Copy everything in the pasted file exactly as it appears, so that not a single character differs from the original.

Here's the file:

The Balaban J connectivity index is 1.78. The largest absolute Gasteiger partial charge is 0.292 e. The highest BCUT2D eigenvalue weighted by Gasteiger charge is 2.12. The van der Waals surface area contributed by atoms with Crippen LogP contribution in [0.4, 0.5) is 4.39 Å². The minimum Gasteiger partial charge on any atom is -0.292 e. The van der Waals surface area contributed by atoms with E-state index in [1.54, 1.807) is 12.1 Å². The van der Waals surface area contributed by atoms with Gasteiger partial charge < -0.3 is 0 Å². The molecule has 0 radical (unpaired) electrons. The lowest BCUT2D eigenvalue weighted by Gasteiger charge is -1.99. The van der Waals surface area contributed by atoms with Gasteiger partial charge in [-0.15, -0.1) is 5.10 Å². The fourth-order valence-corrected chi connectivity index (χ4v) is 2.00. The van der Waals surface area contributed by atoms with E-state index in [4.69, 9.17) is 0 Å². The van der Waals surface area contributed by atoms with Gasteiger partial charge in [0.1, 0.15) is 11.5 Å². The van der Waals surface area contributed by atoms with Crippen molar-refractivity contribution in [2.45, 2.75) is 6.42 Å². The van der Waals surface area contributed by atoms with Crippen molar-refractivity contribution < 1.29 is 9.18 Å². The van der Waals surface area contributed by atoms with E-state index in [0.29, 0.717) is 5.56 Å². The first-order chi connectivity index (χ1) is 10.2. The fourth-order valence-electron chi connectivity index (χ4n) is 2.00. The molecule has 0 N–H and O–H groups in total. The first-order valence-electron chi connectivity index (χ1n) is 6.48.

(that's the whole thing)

The Balaban J connectivity index is 1.78. The largest absolute Gasteiger partial charge is 0.292 e. The highest BCUT2D eigenvalue weighted by Gasteiger charge is 2.12. The van der Waals surface area contributed by atoms with Crippen LogP contribution in [0.4, 0.5) is 4.39 Å². The minimum Gasteiger partial charge on any atom is -0.292 e. The van der Waals surface area contributed by atoms with E-state index in [1.54, 1.807) is 12.1 Å². The van der Waals surface area contributed by atoms with Gasteiger partial charge < -0.3 is 0 Å². The molecule has 0 radical (unpaired) electrons. The lowest BCUT2D eigenvalue weighted by Gasteiger charge is -1.99. The van der Waals surface area contributed by atoms with Gasteiger partial charge in [-0.15, -0.1) is 5.10 Å². The fourth-order valence-corrected chi connectivity index (χ4v) is 2.00. The van der Waals surface area contributed by atoms with E-state index in [4.69, 9.17) is 0 Å². The van der Waals surface area contributed by atoms with Gasteiger partial charge in [0.1, 0.15) is 11.5 Å². The van der Waals surface area contributed by atoms with Crippen molar-refractivity contribution in [2.45, 2.75) is 6.42 Å². The van der Waals surface area contributed by atoms with Crippen molar-refractivity contribution < 1.29 is 9.18 Å². The van der Waals surface area contributed by atoms with E-state index in [0.29, 0.717) is 5.56 Å². The first-order chi connectivity index (χ1) is 10.2. The fourth-order valence-electron chi connectivity index (χ4n) is 2.00. The molecule has 0 N–H and O–H groups in total. The first-order valence-electron chi connectivity index (χ1n) is 6.48.